We offer you an invitation. If you are looking to get away, to take a break for awhile, we can help. We offer you that break, a time away for peace, quiet, and prayer. We offer you solid Catholic worship and a chance to take a step away for healing.

We are not asking you to join our parish, or to leave the Roman Church. Come, pray and worship in surroundings that are comfortable and safe. Then, when you are ready, go back to start anew.

Note that Roman Catholics are allowed to receive the sacraments in our parish under the provisions of Canon 844.2 of the Roman Catholic Code of Canon Law. Canon 844.2 states that the sacraments are lawfully received from a priest in the National Catholic Church: “Whenever necessity requires, or, a genuine spiritual advantage requires it, and provided the danger of error or indifferentism is avoided, Christ’s faithful for whom it is physically or morally impossible to approach a [Roman] Catholic minister, may lawfully receive the sacraments of penance, the Eucharist, and anointing of the sick from non-[Roman] Catholic ministers in whose churches these sacraments are valid.”

“Ask, and it will be given to you; seek, and you will find; knock, and it will be opened to you.”

The month of November is dedicated to remembering our dearly departed. As I reflect on this month, I cannot help but pause to consider what will happen to me. I do not do this to be morbid or to dwell on dark things, in fact I try to focus on those I will leave behind. I guess that’s one of those habits of a part time genealogist. I also like to annoy my family by telling them the songs I would like played at the post funeral repast. The one song I would love to have played is “Knocking On Heaven’s Door.” Any version is fine: Bob Dylan, Guns N’ Roses, or Eric Clapton. I particularly like Warren Zevon’s version or the Polish version by Babsztyl – “Pukając do nieba bram.” We often feel we are standing just outside heaven’s door. We stand there knocking. This takes two forms. One form of knocking is the kind we do every day – looking for reasons, seeking help, trying to get to an answer. The other form of knocking is the one we anticipate doing. What it will be like when I get there. Will I be left on the porch, at the gate, knocking and waiting? The hardest thing to get in our walk of faith is the sort of confidence that tells us ‘the door will be open.’ Yet, that is what Jesus promises us. The words above, taken from Matthew, Chapter 7, are the start of His promise. Jesus goes on to say: “For everyone who asks receives, and the one who seeks finds, and to the one who knocks it will be opened.” He goes on to describe how our Heavenly Father will provide good to those who ask. He didn’t say these things so we would wonder or be fearful. In the Polish version, the singer cries out: Błagam Panie otwórz mi Zanim mrok pochłonie mnie. [I beg You, Lord, open the door Before darkness consumes me.] As we face this month of memory, and perhaps some self-reflection, let us take time to ask Jesus to reinforce our confidence. Let us realize we are never outside the door. We don’t have to knock, He has already opened the door for us.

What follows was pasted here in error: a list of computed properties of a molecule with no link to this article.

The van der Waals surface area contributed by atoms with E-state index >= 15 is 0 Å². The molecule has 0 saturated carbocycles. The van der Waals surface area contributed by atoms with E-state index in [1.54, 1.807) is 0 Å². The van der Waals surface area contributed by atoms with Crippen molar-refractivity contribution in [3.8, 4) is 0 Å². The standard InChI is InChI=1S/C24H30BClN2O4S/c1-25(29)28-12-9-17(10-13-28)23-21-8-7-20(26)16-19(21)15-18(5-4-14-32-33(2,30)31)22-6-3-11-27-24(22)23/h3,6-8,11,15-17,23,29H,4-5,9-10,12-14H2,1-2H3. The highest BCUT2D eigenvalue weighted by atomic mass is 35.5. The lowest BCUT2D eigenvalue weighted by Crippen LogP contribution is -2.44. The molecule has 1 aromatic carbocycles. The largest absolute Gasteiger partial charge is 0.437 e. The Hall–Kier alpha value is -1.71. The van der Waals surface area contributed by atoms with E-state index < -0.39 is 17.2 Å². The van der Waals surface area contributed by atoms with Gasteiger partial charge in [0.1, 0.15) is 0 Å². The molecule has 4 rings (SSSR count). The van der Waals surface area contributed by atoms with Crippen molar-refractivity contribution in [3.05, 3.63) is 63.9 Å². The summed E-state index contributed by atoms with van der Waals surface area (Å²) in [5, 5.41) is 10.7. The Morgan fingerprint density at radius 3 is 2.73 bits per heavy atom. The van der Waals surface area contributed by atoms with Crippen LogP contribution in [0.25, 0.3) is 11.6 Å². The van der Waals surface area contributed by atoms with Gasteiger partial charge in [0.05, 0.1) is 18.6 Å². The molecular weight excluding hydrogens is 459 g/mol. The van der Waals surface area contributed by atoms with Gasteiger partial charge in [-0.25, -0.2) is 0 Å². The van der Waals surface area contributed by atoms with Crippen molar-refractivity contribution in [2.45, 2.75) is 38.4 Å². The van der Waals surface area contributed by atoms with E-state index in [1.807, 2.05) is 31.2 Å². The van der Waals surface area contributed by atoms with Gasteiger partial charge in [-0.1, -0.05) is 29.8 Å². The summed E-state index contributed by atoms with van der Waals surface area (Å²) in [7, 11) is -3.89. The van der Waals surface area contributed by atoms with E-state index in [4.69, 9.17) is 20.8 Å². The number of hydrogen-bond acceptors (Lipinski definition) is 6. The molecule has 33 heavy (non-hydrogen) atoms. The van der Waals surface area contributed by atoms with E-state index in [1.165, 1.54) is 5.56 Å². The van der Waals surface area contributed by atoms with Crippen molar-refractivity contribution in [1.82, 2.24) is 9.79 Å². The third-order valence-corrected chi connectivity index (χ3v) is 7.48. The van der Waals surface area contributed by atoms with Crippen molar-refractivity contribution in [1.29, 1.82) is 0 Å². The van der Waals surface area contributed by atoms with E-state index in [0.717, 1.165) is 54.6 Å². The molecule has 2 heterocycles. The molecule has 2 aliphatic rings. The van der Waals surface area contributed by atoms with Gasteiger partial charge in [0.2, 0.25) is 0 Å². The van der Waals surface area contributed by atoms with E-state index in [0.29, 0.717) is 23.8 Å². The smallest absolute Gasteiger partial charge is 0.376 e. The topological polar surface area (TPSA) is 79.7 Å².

Our newsletter discusses the month of November, the remembrance of our dearly departed, and includes a memorial for our former Pastor, Rt. Rev. śp. Stanley Bilinski, who entered his eternal rest just as the month began. Taking a simultaneously somber and hopeful approach, our newsletter covers events throughout the month. We prepare for the mailing of our Valentine’s Raffle tickets, the events of Advent, and two beautiful reflections on sharing our faith – plus one positive missionary step each of us can take. We also wish everyone a great Thanksgiving. Consider using the prayer included in the Newsletter.

Check out all this and more in our November 2018 Newsletter.

Guard the good treasure entrusted to you, with the help of the Holy Spirit who dwells in us.